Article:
The bald eagle usually lives close to a body of water, and its adult plumage of white head and dark body make it instantly recognizable. Young bald eagles are mottled brown and are sometimes mistaken for golden eagles, which are also North American birds. The bald eagle builds a huge nest called an aerie, and the female is larger than the male. The bald eagle hunts fish, such as salmon, but also scavenges.
Great egrets are also found near water, including streams, ponds and salt and freshwater marshes. Their feathers are pure white, and the bird was nearly hunted to extinction for its plumage. Great egrets have yellow bills and black legs and feet. They hold their necks in an S-shape and use their long bills to spear fish. They also eat frogs, reptiles and small mammals.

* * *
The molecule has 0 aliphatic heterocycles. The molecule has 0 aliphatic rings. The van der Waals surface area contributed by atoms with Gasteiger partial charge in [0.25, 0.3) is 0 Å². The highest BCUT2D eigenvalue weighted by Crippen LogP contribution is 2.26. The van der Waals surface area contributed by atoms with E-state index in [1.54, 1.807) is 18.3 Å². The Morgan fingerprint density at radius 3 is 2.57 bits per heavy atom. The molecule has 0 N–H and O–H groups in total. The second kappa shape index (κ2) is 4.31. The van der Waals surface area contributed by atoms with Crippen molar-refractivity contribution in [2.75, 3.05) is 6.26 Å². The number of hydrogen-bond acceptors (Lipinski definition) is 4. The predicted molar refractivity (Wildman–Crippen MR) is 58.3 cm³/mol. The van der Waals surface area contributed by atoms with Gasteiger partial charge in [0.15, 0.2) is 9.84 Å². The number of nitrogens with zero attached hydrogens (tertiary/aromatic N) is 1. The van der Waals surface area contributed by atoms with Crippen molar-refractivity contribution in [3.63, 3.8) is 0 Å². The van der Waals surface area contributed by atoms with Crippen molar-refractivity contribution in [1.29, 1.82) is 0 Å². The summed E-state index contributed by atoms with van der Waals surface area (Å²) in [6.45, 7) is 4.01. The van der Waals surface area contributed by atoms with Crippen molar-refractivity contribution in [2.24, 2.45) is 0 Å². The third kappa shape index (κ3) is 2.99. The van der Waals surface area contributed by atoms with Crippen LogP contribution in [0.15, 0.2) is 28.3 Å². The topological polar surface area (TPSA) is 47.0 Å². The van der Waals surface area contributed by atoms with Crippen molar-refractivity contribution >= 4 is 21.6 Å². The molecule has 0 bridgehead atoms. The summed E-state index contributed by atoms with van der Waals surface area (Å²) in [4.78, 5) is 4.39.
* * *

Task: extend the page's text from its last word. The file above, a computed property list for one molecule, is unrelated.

Robins are famous as harbingers of spring. They are a type of thrush and are found year-round in most of the United States. Like the white head of the bald eagle, the reddish brown breast of the robin makes it distinctive. They are at home in forests and shrubland, but they are also found in parks, gardens, pastures and even golf courses.Learn more about Birds